January 20, 2018

Healthcare Today

The Current Healthcare Crisis

America has the best healthcare system in the world. At the dawn of the 21st century, medical discovery is advancing at an unprecedented rate. Unfortunately, America’s healthcare delivery system, and consumers of healthcare have not kept pace by adopting practices that promote longer, healthier lives.

For example, America’s healthcare delivery system lags behind the largest industrialized nations in the health of its population, as measured by the leading indicators of life span and infant mortality rate. America also pays much more per capita for healthcare than any other country in the world, according to the Organization for Economic Cooperation and Development[14].

Besides the obvious issues of double-digit healthcare inflation, a lack of affordability and equitable access to basic health care and insurance, concerns regarding the quality of health care service delivery abound, and reports of widespread medical errors are becoming increasingly common.

Medical science and technology have advanced at an unprecedented rate during the past 50 years… Faced with such rapid changes, the nation’s health care delivery system has fallen far short in its ability to translate knowledge into practice and to apply new technology safely and appropriately.[15] – Institute of Medicine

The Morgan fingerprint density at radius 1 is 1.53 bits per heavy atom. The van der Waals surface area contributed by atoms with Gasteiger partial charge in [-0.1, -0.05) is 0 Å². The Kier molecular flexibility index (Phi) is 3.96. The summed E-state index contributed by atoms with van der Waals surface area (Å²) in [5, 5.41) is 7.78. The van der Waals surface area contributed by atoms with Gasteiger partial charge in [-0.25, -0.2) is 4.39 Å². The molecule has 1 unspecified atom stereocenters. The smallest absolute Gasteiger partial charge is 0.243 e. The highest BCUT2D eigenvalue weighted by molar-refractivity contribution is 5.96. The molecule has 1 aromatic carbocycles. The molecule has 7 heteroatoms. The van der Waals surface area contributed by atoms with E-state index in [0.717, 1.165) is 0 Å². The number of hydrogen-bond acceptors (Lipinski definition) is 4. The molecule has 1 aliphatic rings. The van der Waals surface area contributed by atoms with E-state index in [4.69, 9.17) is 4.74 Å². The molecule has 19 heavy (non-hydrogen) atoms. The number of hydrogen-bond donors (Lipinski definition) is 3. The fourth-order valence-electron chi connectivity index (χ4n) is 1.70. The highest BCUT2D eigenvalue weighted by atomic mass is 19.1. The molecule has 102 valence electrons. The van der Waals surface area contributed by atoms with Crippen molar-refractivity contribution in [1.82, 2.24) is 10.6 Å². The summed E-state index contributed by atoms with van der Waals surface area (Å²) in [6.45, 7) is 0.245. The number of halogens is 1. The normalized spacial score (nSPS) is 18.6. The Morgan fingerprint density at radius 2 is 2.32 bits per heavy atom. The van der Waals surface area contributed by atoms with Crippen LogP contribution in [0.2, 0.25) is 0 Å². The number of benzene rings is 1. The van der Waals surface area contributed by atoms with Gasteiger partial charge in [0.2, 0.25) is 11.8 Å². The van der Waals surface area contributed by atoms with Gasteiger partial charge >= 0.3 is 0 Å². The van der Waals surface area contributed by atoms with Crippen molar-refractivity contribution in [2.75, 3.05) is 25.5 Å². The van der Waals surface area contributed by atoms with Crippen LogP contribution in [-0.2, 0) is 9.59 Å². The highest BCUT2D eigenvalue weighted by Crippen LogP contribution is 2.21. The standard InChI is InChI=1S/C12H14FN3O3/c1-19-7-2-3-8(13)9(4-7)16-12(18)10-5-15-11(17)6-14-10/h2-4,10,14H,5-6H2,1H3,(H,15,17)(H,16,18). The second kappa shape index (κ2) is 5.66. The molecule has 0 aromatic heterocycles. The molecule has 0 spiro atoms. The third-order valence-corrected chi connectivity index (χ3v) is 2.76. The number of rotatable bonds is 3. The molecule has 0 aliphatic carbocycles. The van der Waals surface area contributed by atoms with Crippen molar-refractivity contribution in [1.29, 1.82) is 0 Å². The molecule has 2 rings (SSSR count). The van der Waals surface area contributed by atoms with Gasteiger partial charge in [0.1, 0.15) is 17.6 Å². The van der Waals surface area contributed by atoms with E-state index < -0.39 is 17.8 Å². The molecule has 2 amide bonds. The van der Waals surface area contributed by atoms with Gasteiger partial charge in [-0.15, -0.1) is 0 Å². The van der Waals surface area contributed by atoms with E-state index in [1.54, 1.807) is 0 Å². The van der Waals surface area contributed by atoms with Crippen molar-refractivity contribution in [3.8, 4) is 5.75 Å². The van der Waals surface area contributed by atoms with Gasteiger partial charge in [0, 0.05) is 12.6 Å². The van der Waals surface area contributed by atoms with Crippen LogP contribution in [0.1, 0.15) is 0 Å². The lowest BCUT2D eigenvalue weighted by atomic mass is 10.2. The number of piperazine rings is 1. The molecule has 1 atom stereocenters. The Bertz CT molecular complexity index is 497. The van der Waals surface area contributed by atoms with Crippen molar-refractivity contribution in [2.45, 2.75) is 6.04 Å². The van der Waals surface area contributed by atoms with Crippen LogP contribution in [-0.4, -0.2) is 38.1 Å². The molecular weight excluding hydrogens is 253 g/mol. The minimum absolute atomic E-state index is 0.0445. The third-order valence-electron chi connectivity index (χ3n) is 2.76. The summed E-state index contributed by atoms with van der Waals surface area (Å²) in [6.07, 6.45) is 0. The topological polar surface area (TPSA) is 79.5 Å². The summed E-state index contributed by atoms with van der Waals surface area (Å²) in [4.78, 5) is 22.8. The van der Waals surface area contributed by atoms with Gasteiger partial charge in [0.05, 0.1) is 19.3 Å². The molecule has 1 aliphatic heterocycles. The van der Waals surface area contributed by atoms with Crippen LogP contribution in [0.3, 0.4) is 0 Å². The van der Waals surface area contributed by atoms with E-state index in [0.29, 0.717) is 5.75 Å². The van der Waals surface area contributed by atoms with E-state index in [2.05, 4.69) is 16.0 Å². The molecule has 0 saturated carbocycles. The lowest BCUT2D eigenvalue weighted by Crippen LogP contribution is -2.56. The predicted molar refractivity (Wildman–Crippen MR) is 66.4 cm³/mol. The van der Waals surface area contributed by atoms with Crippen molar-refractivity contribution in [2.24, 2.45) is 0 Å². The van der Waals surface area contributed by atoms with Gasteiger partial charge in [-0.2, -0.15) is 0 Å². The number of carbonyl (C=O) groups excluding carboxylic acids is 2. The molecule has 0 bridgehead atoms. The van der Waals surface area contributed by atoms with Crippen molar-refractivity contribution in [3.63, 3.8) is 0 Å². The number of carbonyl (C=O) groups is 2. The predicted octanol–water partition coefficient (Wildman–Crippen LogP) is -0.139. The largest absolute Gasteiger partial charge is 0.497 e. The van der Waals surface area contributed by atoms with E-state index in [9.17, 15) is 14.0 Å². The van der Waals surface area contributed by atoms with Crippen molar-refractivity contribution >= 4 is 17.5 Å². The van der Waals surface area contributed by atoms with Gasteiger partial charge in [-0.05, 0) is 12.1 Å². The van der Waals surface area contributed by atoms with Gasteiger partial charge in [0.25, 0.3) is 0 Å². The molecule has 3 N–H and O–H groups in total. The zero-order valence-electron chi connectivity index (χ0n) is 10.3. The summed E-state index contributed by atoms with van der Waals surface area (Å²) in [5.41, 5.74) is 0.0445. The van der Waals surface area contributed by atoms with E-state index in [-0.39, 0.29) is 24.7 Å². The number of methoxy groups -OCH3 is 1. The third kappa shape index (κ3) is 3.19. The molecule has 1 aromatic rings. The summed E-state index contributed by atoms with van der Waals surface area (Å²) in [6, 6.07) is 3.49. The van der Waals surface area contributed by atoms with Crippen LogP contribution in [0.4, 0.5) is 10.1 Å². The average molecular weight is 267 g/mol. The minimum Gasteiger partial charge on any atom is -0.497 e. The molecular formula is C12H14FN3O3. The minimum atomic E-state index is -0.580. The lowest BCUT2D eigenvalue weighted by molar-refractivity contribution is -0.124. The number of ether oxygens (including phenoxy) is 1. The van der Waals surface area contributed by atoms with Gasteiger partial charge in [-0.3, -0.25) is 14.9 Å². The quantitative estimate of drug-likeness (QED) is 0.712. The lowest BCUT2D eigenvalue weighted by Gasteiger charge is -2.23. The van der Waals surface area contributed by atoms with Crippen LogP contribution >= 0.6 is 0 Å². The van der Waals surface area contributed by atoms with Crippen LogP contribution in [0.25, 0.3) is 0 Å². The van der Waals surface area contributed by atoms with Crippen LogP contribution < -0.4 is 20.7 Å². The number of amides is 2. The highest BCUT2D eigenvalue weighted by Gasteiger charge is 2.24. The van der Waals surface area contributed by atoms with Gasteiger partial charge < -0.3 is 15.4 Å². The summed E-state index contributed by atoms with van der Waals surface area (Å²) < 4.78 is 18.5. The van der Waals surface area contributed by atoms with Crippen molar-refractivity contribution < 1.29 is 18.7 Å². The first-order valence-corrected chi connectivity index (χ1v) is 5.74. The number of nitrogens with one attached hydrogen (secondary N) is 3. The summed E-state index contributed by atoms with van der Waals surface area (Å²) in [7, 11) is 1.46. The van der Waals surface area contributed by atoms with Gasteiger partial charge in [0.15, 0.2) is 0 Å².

These issues, combined with severe economic troubles have left policy makers and healthcare providers with few incentives or remedies for treating the challenges facing America’s healthcare system. Why? Because many do not receive higher payments for improved quality, regardless of the cost associated with quality improvement efforts, making it a costly and thankless proposition.


Opportunity Is Knocking

Consumers have long been insulated from the “true” costs and value of healthcare, which has made it difficult to motivate changes in behavior. As cliché as it may sound, “educated patients heal faster and better” because they can make better informed decisions as they relate to their most desired medical outcomes.

Instead of helping people learn how to stay healthy, we wait for people to get sick and then spend billions every year trying to make them healthy again[16]. – US Surgeon General

To improve medical outcomes, patients and their families must learn to exercise good judgment when selecting a health plan, hospital, or clinical practice, and when choosing among alternative treatments.  They should also understand the differences between treatments options, as well as the associated cost, benefits, and ways in which outcomes will vary depending on the treatment chosen. Although patients should be able to make informed choices according to their own treatment preferences, most are not.

The Need for Change

Current efforts to improve the American healthcare system appear to do little to improve health and instead further increase the fragmentation and complexity of the system. For this reason, new solutions to old problems are needed that connect patients to the right information when they need it, allowing them to participate fully in managing their health, treatment and recovery.

In the US where chronic disease has become a major cause of sickness and death, and the location of care is shifting to outpatient settings, health education and health promotion have an increasingly important function. – Healthy People 2010, 2000

Until patients play a more active role in managing their health and a more responsible role when accessing the services of the health care system, conflicts will persist and unnecessary medical expenditures will continue to burden our already overburdened and struggling healthcare system.

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